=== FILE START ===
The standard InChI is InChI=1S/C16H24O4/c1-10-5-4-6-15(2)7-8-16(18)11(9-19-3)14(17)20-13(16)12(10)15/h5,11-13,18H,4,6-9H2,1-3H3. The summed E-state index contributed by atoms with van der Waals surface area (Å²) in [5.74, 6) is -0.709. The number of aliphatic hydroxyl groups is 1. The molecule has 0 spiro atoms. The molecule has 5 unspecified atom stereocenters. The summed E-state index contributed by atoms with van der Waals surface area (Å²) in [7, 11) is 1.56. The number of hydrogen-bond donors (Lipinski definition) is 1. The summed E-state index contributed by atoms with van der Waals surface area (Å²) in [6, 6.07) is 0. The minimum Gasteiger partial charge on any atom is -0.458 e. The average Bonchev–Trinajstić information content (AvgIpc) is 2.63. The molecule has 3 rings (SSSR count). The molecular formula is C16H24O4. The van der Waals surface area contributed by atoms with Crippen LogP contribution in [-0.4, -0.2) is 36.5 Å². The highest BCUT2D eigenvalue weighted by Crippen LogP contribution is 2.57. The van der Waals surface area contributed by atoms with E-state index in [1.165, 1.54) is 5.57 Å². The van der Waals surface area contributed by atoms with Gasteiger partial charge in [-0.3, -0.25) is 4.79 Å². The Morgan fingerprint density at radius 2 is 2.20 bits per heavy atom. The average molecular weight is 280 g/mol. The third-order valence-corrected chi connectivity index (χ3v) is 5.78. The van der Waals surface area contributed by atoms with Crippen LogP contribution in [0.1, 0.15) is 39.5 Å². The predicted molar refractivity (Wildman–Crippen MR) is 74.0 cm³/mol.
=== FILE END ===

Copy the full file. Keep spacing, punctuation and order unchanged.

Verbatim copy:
The standard InChI is InChI=1S/C16H24O4/c1-10-5-4-6-15(2)7-8-16(18)11(9-19-3)14(17)20-13(16)12(10)15/h5,11-13,18H,4,6-9H2,1-3H3. The summed E-state index contributed by atoms with van der Waals surface area (Å²) in [5.74, 6) is -0.709. The number of aliphatic hydroxyl groups is 1. The molecule has 0 spiro atoms. The molecule has 5 unspecified atom stereocenters. The summed E-state index contributed by atoms with van der Waals surface area (Å²) in [7, 11) is 1.56. The number of hydrogen-bond donors (Lipinski definition) is 1. The summed E-state index contributed by atoms with van der Waals surface area (Å²) in [6, 6.07) is 0. The minimum Gasteiger partial charge on any atom is -0.458 e. The average Bonchev–Trinajstić information content (AvgIpc) is 2.63. The molecule has 3 rings (SSSR count). The molecular formula is C16H24O4. The van der Waals surface area contributed by atoms with Crippen LogP contribution in [-0.4, -0.2) is 36.5 Å². The highest BCUT2D eigenvalue weighted by Crippen LogP contribution is 2.57. The van der Waals surface area contributed by atoms with E-state index in [1.165, 1.54) is 5.57 Å². The van der Waals surface area contributed by atoms with Gasteiger partial charge in [-0.3, -0.25) is 4.79 Å². The Morgan fingerprint density at radius 2 is 2.20 bits per heavy atom. The average molecular weight is 280 g/mol. The third-order valence-corrected chi connectivity index (χ3v) is 5.78. The van der Waals surface area contributed by atoms with Crippen LogP contribution in [0.1, 0.15) is 39.5 Å². The predicted molar refractivity (Wildman–Crippen MR) is 74.0 cm³/mol.